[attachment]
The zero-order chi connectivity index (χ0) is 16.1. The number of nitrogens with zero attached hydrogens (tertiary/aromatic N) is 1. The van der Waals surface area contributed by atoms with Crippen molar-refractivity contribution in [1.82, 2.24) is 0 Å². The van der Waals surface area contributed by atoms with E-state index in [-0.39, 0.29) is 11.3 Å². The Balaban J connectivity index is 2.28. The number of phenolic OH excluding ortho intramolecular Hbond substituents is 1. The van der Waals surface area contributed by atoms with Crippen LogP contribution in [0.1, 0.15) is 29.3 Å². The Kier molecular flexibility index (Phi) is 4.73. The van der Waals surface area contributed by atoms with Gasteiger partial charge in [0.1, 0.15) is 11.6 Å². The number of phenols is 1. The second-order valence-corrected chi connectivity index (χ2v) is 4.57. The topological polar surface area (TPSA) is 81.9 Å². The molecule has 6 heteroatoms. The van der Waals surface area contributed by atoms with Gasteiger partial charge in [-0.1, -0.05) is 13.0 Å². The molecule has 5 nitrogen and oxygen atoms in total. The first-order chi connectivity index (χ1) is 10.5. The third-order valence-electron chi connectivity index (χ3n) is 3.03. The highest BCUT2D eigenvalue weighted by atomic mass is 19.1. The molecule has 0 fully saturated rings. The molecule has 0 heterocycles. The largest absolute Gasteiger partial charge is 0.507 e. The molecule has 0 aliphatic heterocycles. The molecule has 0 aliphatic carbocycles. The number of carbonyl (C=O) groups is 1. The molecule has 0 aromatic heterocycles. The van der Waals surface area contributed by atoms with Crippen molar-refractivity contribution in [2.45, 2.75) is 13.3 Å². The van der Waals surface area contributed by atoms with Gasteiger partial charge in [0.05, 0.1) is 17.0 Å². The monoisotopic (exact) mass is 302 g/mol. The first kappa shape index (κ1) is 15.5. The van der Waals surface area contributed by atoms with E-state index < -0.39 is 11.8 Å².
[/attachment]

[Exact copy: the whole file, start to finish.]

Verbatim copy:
The zero-order chi connectivity index (χ0) is 16.1. The number of nitrogens with zero attached hydrogens (tertiary/aromatic N) is 1. The van der Waals surface area contributed by atoms with Crippen molar-refractivity contribution in [1.82, 2.24) is 0 Å². The van der Waals surface area contributed by atoms with E-state index in [-0.39, 0.29) is 11.3 Å². The Balaban J connectivity index is 2.28. The number of phenolic OH excluding ortho intramolecular Hbond substituents is 1. The van der Waals surface area contributed by atoms with Crippen LogP contribution in [0.1, 0.15) is 29.3 Å². The Kier molecular flexibility index (Phi) is 4.73. The van der Waals surface area contributed by atoms with Gasteiger partial charge in [0.1, 0.15) is 11.6 Å². The number of phenols is 1. The second-order valence-corrected chi connectivity index (χ2v) is 4.57. The topological polar surface area (TPSA) is 81.9 Å². The molecule has 6 heteroatoms. The van der Waals surface area contributed by atoms with Gasteiger partial charge in [-0.1, -0.05) is 13.0 Å². The molecule has 5 nitrogen and oxygen atoms in total. The first-order chi connectivity index (χ1) is 10.5. The third-order valence-electron chi connectivity index (χ3n) is 3.03. The highest BCUT2D eigenvalue weighted by atomic mass is 19.1. The molecule has 0 fully saturated rings. The molecule has 0 heterocycles. The largest absolute Gasteiger partial charge is 0.507 e. The molecule has 0 aliphatic heterocycles. The molecule has 0 aliphatic carbocycles. The number of carbonyl (C=O) groups is 1. The molecule has 0 aromatic heterocycles. The van der Waals surface area contributed by atoms with Crippen molar-refractivity contribution in [2.45, 2.75) is 13.3 Å². The van der Waals surface area contributed by atoms with Gasteiger partial charge in [0.05, 0.1) is 17.0 Å². The monoisotopic (exact) mass is 302 g/mol. The first kappa shape index (κ1) is 15.5. The van der Waals surface area contributed by atoms with E-state index < -0.39 is 11.8 Å².